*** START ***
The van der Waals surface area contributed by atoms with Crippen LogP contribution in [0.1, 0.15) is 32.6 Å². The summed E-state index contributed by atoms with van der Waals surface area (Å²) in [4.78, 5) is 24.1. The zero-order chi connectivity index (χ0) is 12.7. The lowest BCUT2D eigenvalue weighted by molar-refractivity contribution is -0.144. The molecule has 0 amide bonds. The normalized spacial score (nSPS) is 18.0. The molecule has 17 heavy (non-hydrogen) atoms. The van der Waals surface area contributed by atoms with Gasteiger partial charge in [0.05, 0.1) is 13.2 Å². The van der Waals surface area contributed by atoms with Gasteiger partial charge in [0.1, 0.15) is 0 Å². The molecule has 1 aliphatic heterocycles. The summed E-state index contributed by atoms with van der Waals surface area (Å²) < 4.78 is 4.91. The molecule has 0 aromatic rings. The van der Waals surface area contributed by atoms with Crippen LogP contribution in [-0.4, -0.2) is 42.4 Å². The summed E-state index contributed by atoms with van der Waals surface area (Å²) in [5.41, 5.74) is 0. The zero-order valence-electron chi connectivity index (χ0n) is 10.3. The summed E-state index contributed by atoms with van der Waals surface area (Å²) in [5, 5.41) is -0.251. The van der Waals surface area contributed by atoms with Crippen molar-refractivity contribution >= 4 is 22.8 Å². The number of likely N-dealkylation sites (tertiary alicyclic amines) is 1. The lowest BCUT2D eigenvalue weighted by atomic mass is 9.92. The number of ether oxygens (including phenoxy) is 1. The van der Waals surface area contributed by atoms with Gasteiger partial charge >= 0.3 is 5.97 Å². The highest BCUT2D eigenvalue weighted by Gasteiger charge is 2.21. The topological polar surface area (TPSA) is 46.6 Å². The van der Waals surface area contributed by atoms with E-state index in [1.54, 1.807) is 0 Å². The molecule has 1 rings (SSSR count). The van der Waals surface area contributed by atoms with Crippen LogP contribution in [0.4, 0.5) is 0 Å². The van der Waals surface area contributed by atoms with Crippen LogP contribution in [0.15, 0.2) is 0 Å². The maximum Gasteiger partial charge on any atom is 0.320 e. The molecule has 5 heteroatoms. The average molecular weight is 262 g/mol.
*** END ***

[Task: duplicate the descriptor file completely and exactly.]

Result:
The van der Waals surface area contributed by atoms with Crippen LogP contribution in [0.1, 0.15) is 32.6 Å². The summed E-state index contributed by atoms with van der Waals surface area (Å²) in [4.78, 5) is 24.1. The zero-order chi connectivity index (χ0) is 12.7. The lowest BCUT2D eigenvalue weighted by molar-refractivity contribution is -0.144. The molecule has 0 amide bonds. The normalized spacial score (nSPS) is 18.0. The molecule has 17 heavy (non-hydrogen) atoms. The van der Waals surface area contributed by atoms with Gasteiger partial charge in [0.05, 0.1) is 13.2 Å². The van der Waals surface area contributed by atoms with Gasteiger partial charge in [0.1, 0.15) is 0 Å². The molecule has 1 aliphatic heterocycles. The summed E-state index contributed by atoms with van der Waals surface area (Å²) < 4.78 is 4.91. The molecule has 0 aromatic rings. The van der Waals surface area contributed by atoms with Crippen LogP contribution in [-0.4, -0.2) is 42.4 Å². The summed E-state index contributed by atoms with van der Waals surface area (Å²) in [5.41, 5.74) is 0. The zero-order valence-electron chi connectivity index (χ0n) is 10.3. The summed E-state index contributed by atoms with van der Waals surface area (Å²) in [5, 5.41) is -0.251. The van der Waals surface area contributed by atoms with Crippen molar-refractivity contribution >= 4 is 22.8 Å². The number of likely N-dealkylation sites (tertiary alicyclic amines) is 1. The lowest BCUT2D eigenvalue weighted by atomic mass is 9.92. The number of ether oxygens (including phenoxy) is 1. The van der Waals surface area contributed by atoms with Gasteiger partial charge >= 0.3 is 5.97 Å². The highest BCUT2D eigenvalue weighted by Gasteiger charge is 2.21. The topological polar surface area (TPSA) is 46.6 Å². The van der Waals surface area contributed by atoms with E-state index in [1.54, 1.807) is 0 Å². The molecule has 1 rings (SSSR count). The van der Waals surface area contributed by atoms with Crippen LogP contribution in [0.4, 0.5) is 0 Å². The van der Waals surface area contributed by atoms with Crippen LogP contribution in [0.15, 0.2) is 0 Å². The maximum Gasteiger partial charge on any atom is 0.320 e. The molecule has 5 heteroatoms. The average molecular weight is 262 g/mol.